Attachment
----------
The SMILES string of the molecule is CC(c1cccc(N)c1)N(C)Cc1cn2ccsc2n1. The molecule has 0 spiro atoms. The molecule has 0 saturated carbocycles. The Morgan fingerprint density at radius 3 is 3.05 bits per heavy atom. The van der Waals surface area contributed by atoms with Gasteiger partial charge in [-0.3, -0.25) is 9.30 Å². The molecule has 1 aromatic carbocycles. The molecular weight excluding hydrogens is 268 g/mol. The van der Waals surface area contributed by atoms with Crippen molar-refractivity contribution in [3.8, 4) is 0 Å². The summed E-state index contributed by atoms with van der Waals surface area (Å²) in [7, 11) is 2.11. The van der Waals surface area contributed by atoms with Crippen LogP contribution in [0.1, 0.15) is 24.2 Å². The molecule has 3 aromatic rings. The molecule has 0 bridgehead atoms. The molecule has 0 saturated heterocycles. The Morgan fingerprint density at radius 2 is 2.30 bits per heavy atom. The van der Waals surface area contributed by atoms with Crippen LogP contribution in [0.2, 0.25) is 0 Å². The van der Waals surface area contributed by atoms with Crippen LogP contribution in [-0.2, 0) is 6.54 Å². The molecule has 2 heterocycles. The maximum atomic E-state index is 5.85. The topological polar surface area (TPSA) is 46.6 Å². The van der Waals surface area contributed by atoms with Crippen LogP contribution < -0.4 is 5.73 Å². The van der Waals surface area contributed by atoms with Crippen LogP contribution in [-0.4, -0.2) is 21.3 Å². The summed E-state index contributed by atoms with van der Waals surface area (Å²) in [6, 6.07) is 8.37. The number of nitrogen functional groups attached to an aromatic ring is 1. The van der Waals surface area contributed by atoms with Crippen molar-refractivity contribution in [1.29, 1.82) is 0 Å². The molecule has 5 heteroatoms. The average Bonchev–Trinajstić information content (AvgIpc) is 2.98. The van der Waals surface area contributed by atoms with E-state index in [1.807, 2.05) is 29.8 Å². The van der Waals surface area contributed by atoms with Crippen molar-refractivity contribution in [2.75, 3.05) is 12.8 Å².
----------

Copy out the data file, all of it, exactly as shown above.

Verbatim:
The SMILES string of the molecule is CC(c1cccc(N)c1)N(C)Cc1cn2ccsc2n1. The molecule has 0 spiro atoms. The molecule has 0 saturated carbocycles. The Morgan fingerprint density at radius 3 is 3.05 bits per heavy atom. The van der Waals surface area contributed by atoms with Gasteiger partial charge in [-0.3, -0.25) is 9.30 Å². The molecule has 1 aromatic carbocycles. The molecular weight excluding hydrogens is 268 g/mol. The van der Waals surface area contributed by atoms with Crippen molar-refractivity contribution in [3.8, 4) is 0 Å². The summed E-state index contributed by atoms with van der Waals surface area (Å²) in [7, 11) is 2.11. The van der Waals surface area contributed by atoms with Crippen LogP contribution in [0.1, 0.15) is 24.2 Å². The molecule has 3 aromatic rings. The molecule has 0 bridgehead atoms. The molecule has 0 saturated heterocycles. The Morgan fingerprint density at radius 2 is 2.30 bits per heavy atom. The van der Waals surface area contributed by atoms with Crippen LogP contribution in [0.2, 0.25) is 0 Å². The van der Waals surface area contributed by atoms with Crippen LogP contribution in [-0.2, 0) is 6.54 Å². The molecule has 2 heterocycles. The maximum atomic E-state index is 5.85. The topological polar surface area (TPSA) is 46.6 Å². The van der Waals surface area contributed by atoms with Crippen LogP contribution < -0.4 is 5.73 Å². The van der Waals surface area contributed by atoms with Crippen LogP contribution in [-0.4, -0.2) is 21.3 Å². The summed E-state index contributed by atoms with van der Waals surface area (Å²) in [6, 6.07) is 8.37. The number of nitrogen functional groups attached to an aromatic ring is 1. The van der Waals surface area contributed by atoms with Crippen molar-refractivity contribution in [1.29, 1.82) is 0 Å². The molecule has 5 heteroatoms. The average Bonchev–Trinajstić information content (AvgIpc) is 2.98. The van der Waals surface area contributed by atoms with E-state index in [1.807, 2.05) is 29.8 Å². The van der Waals surface area contributed by atoms with Crippen molar-refractivity contribution in [2.75, 3.05) is 12.8 Å².